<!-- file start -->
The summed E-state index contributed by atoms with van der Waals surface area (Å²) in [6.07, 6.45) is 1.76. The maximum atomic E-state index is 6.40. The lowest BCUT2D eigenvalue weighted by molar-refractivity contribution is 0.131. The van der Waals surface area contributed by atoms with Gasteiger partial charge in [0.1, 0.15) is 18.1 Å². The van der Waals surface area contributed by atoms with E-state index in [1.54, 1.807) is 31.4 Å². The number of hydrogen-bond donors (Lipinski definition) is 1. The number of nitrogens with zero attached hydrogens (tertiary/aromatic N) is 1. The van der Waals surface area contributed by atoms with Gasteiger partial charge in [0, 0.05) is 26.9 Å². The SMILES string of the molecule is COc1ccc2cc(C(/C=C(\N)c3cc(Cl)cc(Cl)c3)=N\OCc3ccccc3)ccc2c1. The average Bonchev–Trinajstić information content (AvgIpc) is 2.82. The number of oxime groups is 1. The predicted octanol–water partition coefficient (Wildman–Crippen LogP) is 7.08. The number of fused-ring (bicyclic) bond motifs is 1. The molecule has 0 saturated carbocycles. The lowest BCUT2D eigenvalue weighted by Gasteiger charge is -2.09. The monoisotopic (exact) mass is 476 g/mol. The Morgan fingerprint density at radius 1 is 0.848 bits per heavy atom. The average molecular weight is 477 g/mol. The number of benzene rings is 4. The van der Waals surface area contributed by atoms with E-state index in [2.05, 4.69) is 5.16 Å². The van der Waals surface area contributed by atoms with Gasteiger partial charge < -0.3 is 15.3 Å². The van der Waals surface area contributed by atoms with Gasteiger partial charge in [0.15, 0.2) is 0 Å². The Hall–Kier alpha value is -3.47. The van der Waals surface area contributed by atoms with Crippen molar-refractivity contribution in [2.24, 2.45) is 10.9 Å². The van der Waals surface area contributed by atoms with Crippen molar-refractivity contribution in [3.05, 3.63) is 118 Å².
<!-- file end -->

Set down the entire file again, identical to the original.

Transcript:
The summed E-state index contributed by atoms with van der Waals surface area (Å²) in [6.07, 6.45) is 1.76. The maximum atomic E-state index is 6.40. The lowest BCUT2D eigenvalue weighted by molar-refractivity contribution is 0.131. The van der Waals surface area contributed by atoms with Gasteiger partial charge in [0.1, 0.15) is 18.1 Å². The van der Waals surface area contributed by atoms with E-state index in [1.54, 1.807) is 31.4 Å². The number of hydrogen-bond donors (Lipinski definition) is 1. The number of nitrogens with zero attached hydrogens (tertiary/aromatic N) is 1. The van der Waals surface area contributed by atoms with Gasteiger partial charge in [0, 0.05) is 26.9 Å². The SMILES string of the molecule is COc1ccc2cc(C(/C=C(\N)c3cc(Cl)cc(Cl)c3)=N\OCc3ccccc3)ccc2c1. The average Bonchev–Trinajstić information content (AvgIpc) is 2.82. The number of oxime groups is 1. The predicted octanol–water partition coefficient (Wildman–Crippen LogP) is 7.08. The number of fused-ring (bicyclic) bond motifs is 1. The molecule has 0 saturated carbocycles. The lowest BCUT2D eigenvalue weighted by Gasteiger charge is -2.09. The monoisotopic (exact) mass is 476 g/mol. The Morgan fingerprint density at radius 1 is 0.848 bits per heavy atom. The average molecular weight is 477 g/mol. The number of benzene rings is 4. The van der Waals surface area contributed by atoms with E-state index in [2.05, 4.69) is 5.16 Å². The van der Waals surface area contributed by atoms with Gasteiger partial charge < -0.3 is 15.3 Å². The van der Waals surface area contributed by atoms with Gasteiger partial charge in [0.15, 0.2) is 0 Å². The Hall–Kier alpha value is -3.47. The van der Waals surface area contributed by atoms with Crippen molar-refractivity contribution in [2.24, 2.45) is 10.9 Å². The van der Waals surface area contributed by atoms with Crippen molar-refractivity contribution in [3.05, 3.63) is 118 Å².